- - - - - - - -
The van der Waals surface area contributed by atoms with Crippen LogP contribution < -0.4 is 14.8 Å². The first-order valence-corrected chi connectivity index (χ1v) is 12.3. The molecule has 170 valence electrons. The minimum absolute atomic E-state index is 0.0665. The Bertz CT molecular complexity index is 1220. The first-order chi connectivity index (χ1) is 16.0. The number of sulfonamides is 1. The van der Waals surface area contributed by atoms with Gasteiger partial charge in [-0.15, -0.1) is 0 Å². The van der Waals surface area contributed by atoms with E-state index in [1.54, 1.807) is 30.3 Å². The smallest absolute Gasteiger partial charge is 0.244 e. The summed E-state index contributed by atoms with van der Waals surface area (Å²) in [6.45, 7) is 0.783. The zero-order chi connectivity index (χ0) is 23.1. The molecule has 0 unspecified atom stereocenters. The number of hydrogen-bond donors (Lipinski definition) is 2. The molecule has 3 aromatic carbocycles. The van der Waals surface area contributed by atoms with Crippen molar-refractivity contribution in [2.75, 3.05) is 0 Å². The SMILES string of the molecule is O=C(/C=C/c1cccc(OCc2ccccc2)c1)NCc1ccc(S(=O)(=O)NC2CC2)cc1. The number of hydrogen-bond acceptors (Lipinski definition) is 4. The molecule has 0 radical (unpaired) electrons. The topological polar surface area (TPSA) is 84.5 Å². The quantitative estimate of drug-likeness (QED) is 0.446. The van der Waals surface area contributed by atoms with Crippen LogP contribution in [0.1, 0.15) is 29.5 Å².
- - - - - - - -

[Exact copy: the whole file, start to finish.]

The van der Waals surface area contributed by atoms with Crippen LogP contribution < -0.4 is 14.8 Å². The first-order valence-corrected chi connectivity index (χ1v) is 12.3. The molecule has 170 valence electrons. The minimum absolute atomic E-state index is 0.0665. The Bertz CT molecular complexity index is 1220. The first-order chi connectivity index (χ1) is 16.0. The number of sulfonamides is 1. The van der Waals surface area contributed by atoms with Gasteiger partial charge in [-0.15, -0.1) is 0 Å². The van der Waals surface area contributed by atoms with E-state index in [1.54, 1.807) is 30.3 Å². The smallest absolute Gasteiger partial charge is 0.244 e. The summed E-state index contributed by atoms with van der Waals surface area (Å²) in [6.45, 7) is 0.783. The zero-order chi connectivity index (χ0) is 23.1. The molecule has 0 unspecified atom stereocenters. The number of hydrogen-bond donors (Lipinski definition) is 2. The molecule has 3 aromatic carbocycles. The van der Waals surface area contributed by atoms with Crippen molar-refractivity contribution in [2.75, 3.05) is 0 Å². The SMILES string of the molecule is O=C(/C=C/c1cccc(OCc2ccccc2)c1)NCc1ccc(S(=O)(=O)NC2CC2)cc1. The number of hydrogen-bond acceptors (Lipinski definition) is 4. The molecule has 0 radical (unpaired) electrons. The topological polar surface area (TPSA) is 84.5 Å². The quantitative estimate of drug-likeness (QED) is 0.446. The van der Waals surface area contributed by atoms with Crippen LogP contribution in [0.1, 0.15) is 29.5 Å².